In June an incident of offensive graffiti at POSK in King Street prompted strong condemnation. But the wider problem often gets less attention. Graffiti – often threatening, obscene, racist or homophobic – is all too widespread.
The present Council service regarding this is very limited. I’m told:
“The Graffiti Action Team removes graffiti from the public highway and parks and open spaces. They do not usually remove graffiti from private or housing land. If there is graffiti on private land then the Council would contact the owner or person responsible for the land and request they make provision for removal of the graffiti. This would usually be completed by a private contractor. On occasions it is necessary to serve a legal notice on the property owner to ensure removal is completed. “
I would like to see the Council offer a free graffiti removal service for all property – business, residential, housing association, council housing, privately owned homes, shops, offices, TfL. It would seem quite likely that the cost of the extra work involved in graffiti removal would be partly offset by reduced admin costs. The availability of this service should be publicised on the Council’s website – with information of how to report it including an email address and a phone number.
The idea of serving a court order for someone who has already had the distress of obscene or racist graffiti painted on their home to get it removed would effectively mean punishing the victim twice. With the Council’s chemicals and jet sprays it would be pretty easy to remove it for them – but it might be quite expensive or physically challenging for an elderly or vulnerable person to manage it for themselves.
In practice enforcement action is not taken. Lesley Gates the Council’s Waste Contract Manager tells me:
“No graffiti removal notices have been served by the Council in the last 12 months.”
However 20 people were written asking them to arrange to have graffiti removed. Rather than flaffing in a jobsworth manner checking whose responsibility removal is we should just get on with cleaning it away.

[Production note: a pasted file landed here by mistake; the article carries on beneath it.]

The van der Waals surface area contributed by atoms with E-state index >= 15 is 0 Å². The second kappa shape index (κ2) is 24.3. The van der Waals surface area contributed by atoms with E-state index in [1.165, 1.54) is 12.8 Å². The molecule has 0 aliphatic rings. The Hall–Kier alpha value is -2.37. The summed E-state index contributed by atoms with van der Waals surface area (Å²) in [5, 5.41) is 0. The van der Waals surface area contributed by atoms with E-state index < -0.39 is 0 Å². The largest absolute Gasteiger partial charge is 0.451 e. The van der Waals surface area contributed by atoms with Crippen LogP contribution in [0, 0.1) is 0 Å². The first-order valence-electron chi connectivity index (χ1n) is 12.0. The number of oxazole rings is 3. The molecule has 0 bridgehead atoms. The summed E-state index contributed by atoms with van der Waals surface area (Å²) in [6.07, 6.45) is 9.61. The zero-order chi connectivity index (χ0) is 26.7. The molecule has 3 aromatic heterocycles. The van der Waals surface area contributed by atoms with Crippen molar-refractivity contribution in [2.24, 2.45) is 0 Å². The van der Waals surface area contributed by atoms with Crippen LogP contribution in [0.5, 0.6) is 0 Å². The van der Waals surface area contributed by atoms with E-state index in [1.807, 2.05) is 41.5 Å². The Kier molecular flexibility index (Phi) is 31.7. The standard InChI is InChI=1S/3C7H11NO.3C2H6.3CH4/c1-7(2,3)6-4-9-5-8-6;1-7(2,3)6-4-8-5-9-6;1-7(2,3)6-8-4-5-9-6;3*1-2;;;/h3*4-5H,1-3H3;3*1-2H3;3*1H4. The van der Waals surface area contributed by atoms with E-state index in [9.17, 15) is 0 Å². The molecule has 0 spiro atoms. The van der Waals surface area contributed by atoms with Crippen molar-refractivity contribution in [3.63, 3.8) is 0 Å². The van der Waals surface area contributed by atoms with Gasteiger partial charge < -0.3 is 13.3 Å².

The Council’s graffiti removal budget is currently £199,000 a year for highways and parks. Rather inefficiently there is a different service for council estates and the costs “not monitored separately.”
Let us accept that providing a free service for all property would probably require an increased budget even after improvements in efficiency. If the Council is serious about wishing to defeat hate crime it is spending that should be given a priority.
After all the Council spent £38,556 on a Unity Rally in July – not including the cost of staff time. Westfield chipped in £10,000 but that is still left a substantial sum for an event where only a couple of hundred people turned up. It would have been cheaper to give each of them lunch at the River Cafe.
The idea of the Rally was to send out a message that the overwhelming majority of people in the borough – Conservatives/Labour whether they voted Leave or Remain in the EU referendum – condemn bigotry. That was a positive theme. You can read Cllr Joe Carlebach’s speech here.
But wouldn’t a more cost effective way of delivering the same message be for the Council to provide a free, comprehensive and rapid service to remove message of hate sprayed on any building in the borough?